Presidential election years are typically uneventful for New Haven politics, with the exception of the contest for two positions: the Democratic and Republican Registrars of Voters.
Following the departure of longtime Democratic registrar Shannon Ferrucci in January, a competitive race has emerged for her former position, with at least three candidates declaring their intention to run in the Democratic primary in November. The registrar of voters oversees voter registration and performs all the duties required by state statutes governing the annual canvass of voters and primary elections. They also compile statistical information for municipal, state and federal government agencies.
The first of those candidates is Shannel Evans, the current Democratic registrar. Evans, a 27-year-old who got her start in politics on the Dwight Community Management Team, earned a promotion from her former role as deputy Democratic registrar when Ferrucci retired in November. After hinting in January that she might run for a full term, Evans confirmed to the News Monday her intent to seek election in November.
Also in the mix is Helen Powell, a former Democratic deputy registrar. Powell said she has filed papers to run and is currently preparing for her campaign by accumulating signatures and organizing a pamphleteering push.
Powell is a longtime and well-known community member, having lived in the Dwight neighborhood since 1962. She served as president of the annual Freddie Fixer parade, a community celebration of the city’s African-American population, ran for alder in 2013 and launched an unsuccessful bid for Ward 22 co-chair in March.
Powell said she does not expect to win the Democratic nomination, but vowed that she will give it a try anyway.
“I’m not going to get the party’s nomination,” she said. “So I’m going to go out and do what I have to do and get some signatures. Shannel’s the one who’s going to get the party’s nomination.”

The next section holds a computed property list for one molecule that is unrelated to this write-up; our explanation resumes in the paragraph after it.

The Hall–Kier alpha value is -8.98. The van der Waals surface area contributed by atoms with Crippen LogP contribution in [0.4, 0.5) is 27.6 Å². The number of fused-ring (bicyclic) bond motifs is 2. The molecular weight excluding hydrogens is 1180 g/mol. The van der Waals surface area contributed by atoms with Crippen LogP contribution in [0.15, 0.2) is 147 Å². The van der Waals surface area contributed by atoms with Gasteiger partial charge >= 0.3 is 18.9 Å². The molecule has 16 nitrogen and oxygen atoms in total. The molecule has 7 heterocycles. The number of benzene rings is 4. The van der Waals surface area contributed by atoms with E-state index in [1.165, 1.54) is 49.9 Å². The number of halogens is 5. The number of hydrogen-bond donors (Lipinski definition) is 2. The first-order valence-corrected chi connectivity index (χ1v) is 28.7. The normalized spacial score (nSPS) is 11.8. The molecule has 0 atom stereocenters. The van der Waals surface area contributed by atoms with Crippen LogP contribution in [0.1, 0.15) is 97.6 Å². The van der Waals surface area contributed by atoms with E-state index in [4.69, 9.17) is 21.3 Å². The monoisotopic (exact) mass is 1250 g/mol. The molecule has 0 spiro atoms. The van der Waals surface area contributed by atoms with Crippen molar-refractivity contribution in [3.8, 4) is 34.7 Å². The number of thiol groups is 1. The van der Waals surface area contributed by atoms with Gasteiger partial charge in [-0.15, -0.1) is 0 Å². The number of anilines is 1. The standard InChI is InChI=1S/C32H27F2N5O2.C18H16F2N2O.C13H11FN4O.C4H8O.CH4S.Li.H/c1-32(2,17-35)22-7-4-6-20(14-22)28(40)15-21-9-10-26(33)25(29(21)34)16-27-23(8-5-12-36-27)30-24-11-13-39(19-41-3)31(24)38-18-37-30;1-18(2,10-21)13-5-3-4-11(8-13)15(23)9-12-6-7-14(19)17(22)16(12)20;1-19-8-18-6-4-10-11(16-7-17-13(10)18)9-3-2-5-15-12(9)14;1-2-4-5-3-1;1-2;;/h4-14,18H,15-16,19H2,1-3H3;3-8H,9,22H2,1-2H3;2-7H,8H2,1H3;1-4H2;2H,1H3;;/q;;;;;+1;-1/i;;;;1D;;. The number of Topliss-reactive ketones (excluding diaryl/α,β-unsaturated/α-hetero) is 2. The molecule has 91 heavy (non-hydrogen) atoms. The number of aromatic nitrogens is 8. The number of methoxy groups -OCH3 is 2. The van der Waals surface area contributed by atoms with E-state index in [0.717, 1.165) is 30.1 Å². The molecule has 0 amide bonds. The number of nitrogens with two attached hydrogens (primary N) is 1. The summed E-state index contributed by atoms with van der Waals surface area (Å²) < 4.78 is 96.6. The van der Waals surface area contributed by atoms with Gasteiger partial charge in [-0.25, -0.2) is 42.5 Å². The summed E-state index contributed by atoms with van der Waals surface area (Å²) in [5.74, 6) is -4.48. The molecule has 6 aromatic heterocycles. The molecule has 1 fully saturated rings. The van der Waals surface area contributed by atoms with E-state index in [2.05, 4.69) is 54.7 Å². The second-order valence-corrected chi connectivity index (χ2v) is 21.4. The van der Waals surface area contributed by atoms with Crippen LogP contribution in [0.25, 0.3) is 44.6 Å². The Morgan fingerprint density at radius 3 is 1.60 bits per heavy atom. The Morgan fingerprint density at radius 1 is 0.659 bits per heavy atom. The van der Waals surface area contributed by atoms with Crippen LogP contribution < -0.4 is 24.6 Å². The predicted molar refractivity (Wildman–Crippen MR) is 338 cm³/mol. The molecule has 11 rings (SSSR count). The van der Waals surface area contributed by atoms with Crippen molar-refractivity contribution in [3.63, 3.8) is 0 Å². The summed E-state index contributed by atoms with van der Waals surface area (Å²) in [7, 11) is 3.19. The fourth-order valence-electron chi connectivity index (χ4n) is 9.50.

The third candidate vying for Democratic registrar is Sergio Rodriguez, a former five-term Westville alder who unsuccessfully ran for city clerk in 2013. Rodriguez currently serves on the board of the New Haven Democracy Fund — the city’s organization for public financing of mayoral campaigns — and works for the state Department of Education in Hartford. He filed his campaign papers with the city last week, naming Frank Alvarado of East Haven his campaign’s treasurer.
Rodriguez publicly announced his formation of an exploratory committee — the first step toward launching an official campaign — via a Thursday Facebook post. In the post, he described the position as one that “strengthens our democratic society as whole.”
“The most rewarding piece of service has been my years working at New Haven City Hall and the 10 years of public service as an alder for the City of New Haven,” Rodriguez wrote. “Serving my ward, responding to the needs of others, collaborating, negotiating, making a difference and giving voice to those issues and needs not being heard has been my true pleasure.”
Rodriguez also wrote in the post that he will soon be releasing the details of his first fundraising event. Since his failed run for city clerk in 2013, Rodriguez has remained active in state politics, attending Democratic events in towns ranging from Bridgeport to Bethany.
As per the City Charter, registrars are elected for four-year terms.